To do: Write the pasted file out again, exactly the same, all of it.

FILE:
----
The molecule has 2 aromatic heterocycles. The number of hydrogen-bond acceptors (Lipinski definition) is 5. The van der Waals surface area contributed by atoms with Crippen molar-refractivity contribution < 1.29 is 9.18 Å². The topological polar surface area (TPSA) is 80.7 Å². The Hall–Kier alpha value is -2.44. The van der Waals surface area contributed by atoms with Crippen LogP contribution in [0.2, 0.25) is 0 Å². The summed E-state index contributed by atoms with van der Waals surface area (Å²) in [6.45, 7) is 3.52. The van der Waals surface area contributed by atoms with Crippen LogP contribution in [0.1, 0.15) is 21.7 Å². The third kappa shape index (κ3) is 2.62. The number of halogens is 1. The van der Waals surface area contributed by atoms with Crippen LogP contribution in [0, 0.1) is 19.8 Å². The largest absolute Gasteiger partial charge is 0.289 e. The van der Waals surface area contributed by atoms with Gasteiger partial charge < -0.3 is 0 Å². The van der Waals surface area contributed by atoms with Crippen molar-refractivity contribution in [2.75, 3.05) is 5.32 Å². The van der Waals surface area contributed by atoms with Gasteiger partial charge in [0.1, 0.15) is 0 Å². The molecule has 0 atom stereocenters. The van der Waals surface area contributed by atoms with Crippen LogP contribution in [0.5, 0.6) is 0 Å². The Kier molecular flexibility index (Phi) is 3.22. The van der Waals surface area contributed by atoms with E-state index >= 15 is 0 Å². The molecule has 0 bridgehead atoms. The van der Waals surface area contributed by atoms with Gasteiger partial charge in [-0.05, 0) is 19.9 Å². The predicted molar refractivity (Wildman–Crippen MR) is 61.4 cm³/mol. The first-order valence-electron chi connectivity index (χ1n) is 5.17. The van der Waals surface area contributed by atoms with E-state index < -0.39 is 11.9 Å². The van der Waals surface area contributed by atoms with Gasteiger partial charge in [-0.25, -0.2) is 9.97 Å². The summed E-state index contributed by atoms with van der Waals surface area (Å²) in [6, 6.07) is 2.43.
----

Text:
The molecule has 2 aromatic heterocycles. The number of hydrogen-bond acceptors (Lipinski definition) is 5. The van der Waals surface area contributed by atoms with Crippen molar-refractivity contribution < 1.29 is 9.18 Å². The topological polar surface area (TPSA) is 80.7 Å². The Hall–Kier alpha value is -2.44. The van der Waals surface area contributed by atoms with Crippen LogP contribution in [0.2, 0.25) is 0 Å². The summed E-state index contributed by atoms with van der Waals surface area (Å²) in [6.45, 7) is 3.52. The van der Waals surface area contributed by atoms with Crippen LogP contribution in [0.1, 0.15) is 21.7 Å². The third kappa shape index (κ3) is 2.62. The number of halogens is 1. The van der Waals surface area contributed by atoms with Crippen LogP contribution in [0, 0.1) is 19.8 Å². The largest absolute Gasteiger partial charge is 0.289 e. The van der Waals surface area contributed by atoms with Gasteiger partial charge < -0.3 is 0 Å². The van der Waals surface area contributed by atoms with Crippen molar-refractivity contribution in [2.75, 3.05) is 5.32 Å². The van der Waals surface area contributed by atoms with Gasteiger partial charge in [0.1, 0.15) is 0 Å². The molecule has 0 atom stereocenters. The van der Waals surface area contributed by atoms with Crippen LogP contribution in [0.5, 0.6) is 0 Å². The Kier molecular flexibility index (Phi) is 3.22. The van der Waals surface area contributed by atoms with E-state index >= 15 is 0 Å². The molecule has 0 bridgehead atoms. The van der Waals surface area contributed by atoms with Gasteiger partial charge in [-0.05, 0) is 19.9 Å². The predicted molar refractivity (Wildman–Crippen MR) is 61.4 cm³/mol. The first-order valence-electron chi connectivity index (χ1n) is 5.17. The van der Waals surface area contributed by atoms with E-state index < -0.39 is 11.9 Å². The van der Waals surface area contributed by atoms with Gasteiger partial charge in [-0.25, -0.2) is 9.97 Å². The summed E-state index contributed by atoms with van der Waals surface area (Å²) in [6, 6.07) is 2.43.